:goodposting: I also think a salary cap is necessary and is in the good interests of the players. An uncapped league would lead to a lot bigger salaries for the frontline guys; but how does it affect a good offensive guard? It may actually hurt them once all the politics in the system come to a boil and these teams run out of money like they did in baseball. If you look at all the professional sports most of the team money is spread across just a few players while the average guys get left out. In the NFL an average guy in an established system can look at the salary base for a position and have some security in knowing where he stands and get paid according to a market standard. MLB in particular is hit or miss and they are so strict with contracts and player movement in their early years, that many are really vastly underpaid. the NBA has 12 guys per roster but look at the Rockets where McGrady and Yao pretty much suck up the whole payroll. What does the Rockets #5 guy make? In the NBA you get paid because there are under 400 guys in the world good enough to be in the league. But what the #5 guy makes to the #1 guy, it's a monster difference. I just think the NFL is much more stabile for market based salaries in regards to position, skill, and the difference between salaries at different positions.

The only issue I have with NFL contracts is the status of guaranteed money compared to the other leagues. In the NBA if you sign a 5 year 50 million dollar deal you are likely to collect every penny. In the NFL because of injuries, the game play itself, and because it's run more like a business and less like a fantasy team players don't get guaranteed $. Look at the Alexander deal. How much of that 62 million will Shaun collect? If he stays healthy, continues to perform, and doesn't hit a wall he can expect to make it at least as far as when his roster bonus kicks in (end of year 3 or 4). I say he gets maybe a little more than half but he has less than a one percent chance to collect all 62 million.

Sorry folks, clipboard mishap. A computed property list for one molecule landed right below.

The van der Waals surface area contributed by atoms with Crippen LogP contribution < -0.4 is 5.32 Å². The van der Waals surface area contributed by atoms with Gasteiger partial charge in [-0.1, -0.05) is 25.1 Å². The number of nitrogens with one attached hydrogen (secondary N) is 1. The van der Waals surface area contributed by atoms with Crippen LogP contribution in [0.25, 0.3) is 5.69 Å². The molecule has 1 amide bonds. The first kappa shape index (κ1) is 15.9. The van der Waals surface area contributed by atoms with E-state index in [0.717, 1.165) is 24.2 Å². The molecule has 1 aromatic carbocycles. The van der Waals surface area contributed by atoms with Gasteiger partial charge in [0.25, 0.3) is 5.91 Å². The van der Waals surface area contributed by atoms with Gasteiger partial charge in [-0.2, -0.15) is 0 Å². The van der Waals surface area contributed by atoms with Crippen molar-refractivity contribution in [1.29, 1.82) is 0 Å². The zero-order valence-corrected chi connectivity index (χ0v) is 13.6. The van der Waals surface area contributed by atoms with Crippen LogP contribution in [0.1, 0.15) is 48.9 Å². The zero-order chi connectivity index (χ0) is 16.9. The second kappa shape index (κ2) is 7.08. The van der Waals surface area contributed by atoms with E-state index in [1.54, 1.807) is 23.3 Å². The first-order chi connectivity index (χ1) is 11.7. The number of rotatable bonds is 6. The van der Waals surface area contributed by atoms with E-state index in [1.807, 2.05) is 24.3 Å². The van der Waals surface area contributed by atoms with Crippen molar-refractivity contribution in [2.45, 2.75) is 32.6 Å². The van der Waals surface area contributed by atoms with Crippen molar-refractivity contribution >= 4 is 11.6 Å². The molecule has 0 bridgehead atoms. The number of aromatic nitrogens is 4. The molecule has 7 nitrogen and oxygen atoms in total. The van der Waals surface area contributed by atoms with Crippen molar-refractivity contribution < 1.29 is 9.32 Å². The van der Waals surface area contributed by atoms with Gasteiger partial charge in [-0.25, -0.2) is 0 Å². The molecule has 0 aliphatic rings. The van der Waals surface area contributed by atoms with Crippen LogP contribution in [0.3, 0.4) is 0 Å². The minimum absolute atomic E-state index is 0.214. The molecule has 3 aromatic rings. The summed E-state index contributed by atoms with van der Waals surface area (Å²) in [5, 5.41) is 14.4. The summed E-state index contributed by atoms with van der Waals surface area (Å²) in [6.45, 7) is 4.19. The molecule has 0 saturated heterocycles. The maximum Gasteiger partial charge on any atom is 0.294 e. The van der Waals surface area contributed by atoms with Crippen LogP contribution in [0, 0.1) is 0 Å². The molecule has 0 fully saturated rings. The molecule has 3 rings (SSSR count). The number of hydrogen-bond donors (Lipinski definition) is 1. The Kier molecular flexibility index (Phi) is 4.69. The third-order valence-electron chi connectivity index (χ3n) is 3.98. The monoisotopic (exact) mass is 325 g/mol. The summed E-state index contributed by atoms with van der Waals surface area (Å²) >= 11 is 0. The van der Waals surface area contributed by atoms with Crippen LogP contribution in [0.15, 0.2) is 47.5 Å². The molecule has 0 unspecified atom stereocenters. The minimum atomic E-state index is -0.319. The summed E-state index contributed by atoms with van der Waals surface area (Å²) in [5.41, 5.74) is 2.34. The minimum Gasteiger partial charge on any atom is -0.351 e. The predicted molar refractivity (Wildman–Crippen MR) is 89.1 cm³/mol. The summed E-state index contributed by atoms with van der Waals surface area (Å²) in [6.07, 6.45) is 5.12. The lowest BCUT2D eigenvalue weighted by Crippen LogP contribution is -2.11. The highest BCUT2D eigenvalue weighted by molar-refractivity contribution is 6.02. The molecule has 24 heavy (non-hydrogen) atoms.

Is this fair? I say it isn't and players are left on an island when their skills diminish or if they suffer a major injury. I'm not sure how insurance policies cover these examples but I'll guarantee you the 15 million remaining on their contract will not be their insurance settlement.

Just babbling here....

 
The only issue I have with NFL contracts is the status of guaranteed money compared to the other leagues. In the NBA if you sign a 5 year 50 million dollar deal you are likely to collect every penny. In the NFL because of injuries, the game play itself, and because it's run more like a business and less like a fantasy team players don't get guaranteed $. Look at the Alexander deal. How much of that 62 million will Shaun collect? If he stays healthy, continues to perform, and doesn't hit a wall he can expect to make it at least as far as when his roster bonus kicks in (end of year 3 or 4). I say he gets maybe a little more than half but he has less than a one percent chance to collect all 62 million.